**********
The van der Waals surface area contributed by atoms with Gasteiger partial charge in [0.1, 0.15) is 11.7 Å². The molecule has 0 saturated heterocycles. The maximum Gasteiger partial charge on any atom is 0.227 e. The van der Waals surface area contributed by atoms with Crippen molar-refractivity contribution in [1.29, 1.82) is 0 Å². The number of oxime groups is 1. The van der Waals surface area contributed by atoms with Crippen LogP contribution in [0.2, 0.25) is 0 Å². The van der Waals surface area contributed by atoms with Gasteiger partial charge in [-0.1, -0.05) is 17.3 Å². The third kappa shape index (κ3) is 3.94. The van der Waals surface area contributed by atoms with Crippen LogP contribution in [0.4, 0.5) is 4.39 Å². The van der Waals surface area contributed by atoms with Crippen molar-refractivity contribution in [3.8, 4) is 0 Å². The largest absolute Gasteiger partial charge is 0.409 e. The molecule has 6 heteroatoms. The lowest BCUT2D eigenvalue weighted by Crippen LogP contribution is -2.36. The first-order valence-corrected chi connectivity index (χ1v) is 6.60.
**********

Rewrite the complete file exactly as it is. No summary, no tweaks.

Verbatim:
The van der Waals surface area contributed by atoms with Gasteiger partial charge in [0.1, 0.15) is 11.7 Å². The molecule has 0 saturated heterocycles. The maximum Gasteiger partial charge on any atom is 0.227 e. The van der Waals surface area contributed by atoms with Crippen molar-refractivity contribution in [1.29, 1.82) is 0 Å². The number of oxime groups is 1. The van der Waals surface area contributed by atoms with Crippen LogP contribution in [0.2, 0.25) is 0 Å². The van der Waals surface area contributed by atoms with Gasteiger partial charge in [-0.1, -0.05) is 17.3 Å². The third kappa shape index (κ3) is 3.94. The van der Waals surface area contributed by atoms with Crippen LogP contribution in [0.4, 0.5) is 4.39 Å². The van der Waals surface area contributed by atoms with Crippen molar-refractivity contribution in [3.8, 4) is 0 Å². The largest absolute Gasteiger partial charge is 0.409 e. The molecule has 6 heteroatoms. The lowest BCUT2D eigenvalue weighted by Crippen LogP contribution is -2.36. The first-order valence-corrected chi connectivity index (χ1v) is 6.60.